Over 7,000 people are estimated to have died of “drug-related violence” in Mexico during 2009. And the numbers only tell part of the story. Decapitations, mutilations, RPGs - these are manifestations of war. Juarez isn’t the most violent city outside a war-zone, it’s the most violent city inside a war-zone.
The point of this potentially redundant analysis is that America must start treating Mexico like Afghanistan, like a war instead of a drug war, by moving it to the top of national security. This needs to become one of Obama’s highest priorities because Mexico is handcuffing US foreign policy.
The US military has already realized and begun planning for Mexico’s potential collapse and aftermath. Concern lies in the combination of cartel armies and their influence over Mexico’s political and legal system. As the threat increases in probability, US commanders must sink additional resources into contingency planning.
Consider if America had two secure borders instead of a potential failed state containing 110 million people, millions of arms, hundreds of thousands of gang/paramiltary members. America would operate more freely throughout the world - militairily, politically, and economically - with a stable Mexico protecting its flank.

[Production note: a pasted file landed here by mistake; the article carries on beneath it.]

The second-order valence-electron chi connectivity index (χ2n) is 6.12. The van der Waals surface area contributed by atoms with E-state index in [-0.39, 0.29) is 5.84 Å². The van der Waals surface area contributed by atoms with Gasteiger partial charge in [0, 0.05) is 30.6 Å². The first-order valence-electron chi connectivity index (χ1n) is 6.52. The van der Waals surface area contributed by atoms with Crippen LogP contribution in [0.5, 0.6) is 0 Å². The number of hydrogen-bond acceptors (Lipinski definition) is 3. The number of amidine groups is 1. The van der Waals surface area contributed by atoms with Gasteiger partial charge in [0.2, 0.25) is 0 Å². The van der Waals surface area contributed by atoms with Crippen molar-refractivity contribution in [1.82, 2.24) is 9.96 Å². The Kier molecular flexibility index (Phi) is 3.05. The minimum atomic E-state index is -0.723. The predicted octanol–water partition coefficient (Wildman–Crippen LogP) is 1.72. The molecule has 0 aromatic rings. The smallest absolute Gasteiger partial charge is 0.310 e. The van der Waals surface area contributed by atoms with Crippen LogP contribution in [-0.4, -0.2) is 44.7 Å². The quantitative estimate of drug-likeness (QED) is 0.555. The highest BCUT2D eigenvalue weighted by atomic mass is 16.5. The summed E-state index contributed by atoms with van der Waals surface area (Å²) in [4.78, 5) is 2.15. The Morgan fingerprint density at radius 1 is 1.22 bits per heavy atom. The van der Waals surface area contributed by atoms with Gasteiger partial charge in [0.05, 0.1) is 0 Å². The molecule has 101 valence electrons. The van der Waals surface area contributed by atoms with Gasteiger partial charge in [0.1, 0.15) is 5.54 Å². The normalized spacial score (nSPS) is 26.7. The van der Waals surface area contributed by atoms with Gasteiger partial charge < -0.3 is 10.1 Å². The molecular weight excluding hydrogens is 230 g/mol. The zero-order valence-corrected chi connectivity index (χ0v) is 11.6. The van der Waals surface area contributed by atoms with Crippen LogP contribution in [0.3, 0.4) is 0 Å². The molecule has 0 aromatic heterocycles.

The question remains how. As previously mentioned Mexico needs to move up America’s list of things to do. Relatively speaking, Mexican chaos is a heavyweight threat to US national security compared to lightweights like Iran, Afghanistan, and Yemen.
Problematically US forces aren’t of as much use offensively during total war within Mexico. Several hundred thousand troops will likely be required to seal the US-Mexican border in event of an emergency, while a more limited amount would aid Mexican forces against the cartel armies.
US Special Forces will roam free, but the Zetas are no slouches.
Legislation may prove more effective with timely and informed governance. The White House and Congress have passed the Mérida Initiative, along with gun-control and narco-sub laws, but these motions can consume time. Gun laws have grown less useful as the cartel’s stockpiles rise.
The White House and Congress must move with the swiftness of post-9/11 legislation. This includes immigration reform.
Naturally a regional approach must be adopted by the entire drug chain, from Canada, America, and Mexico through Central America, to Colombia, Peru, Bolivia, even Brazil and Venezuela, the jump-off point to West Africa. Gauging by the growing calls for decrimilzation and treatment of drug use as a public health issue, America might be able to make its greatest impact here.
Today President Obama’s YouTube garnered more than a few questions on decriminalization. Instead of taking these questions in partial jest, afraid to touch the rail for real, he must engage completely as national security implications demand. The Mexican War demands new thinking, to the point that America could potentially use cartels as wholesale importers to supplement registered dispensaries.
It’s past the time to start thinking differently about Mexico.
As America heads into the 21st century, it cannot be weighed down globally by a potential black hole in its backward, one already creeping northward.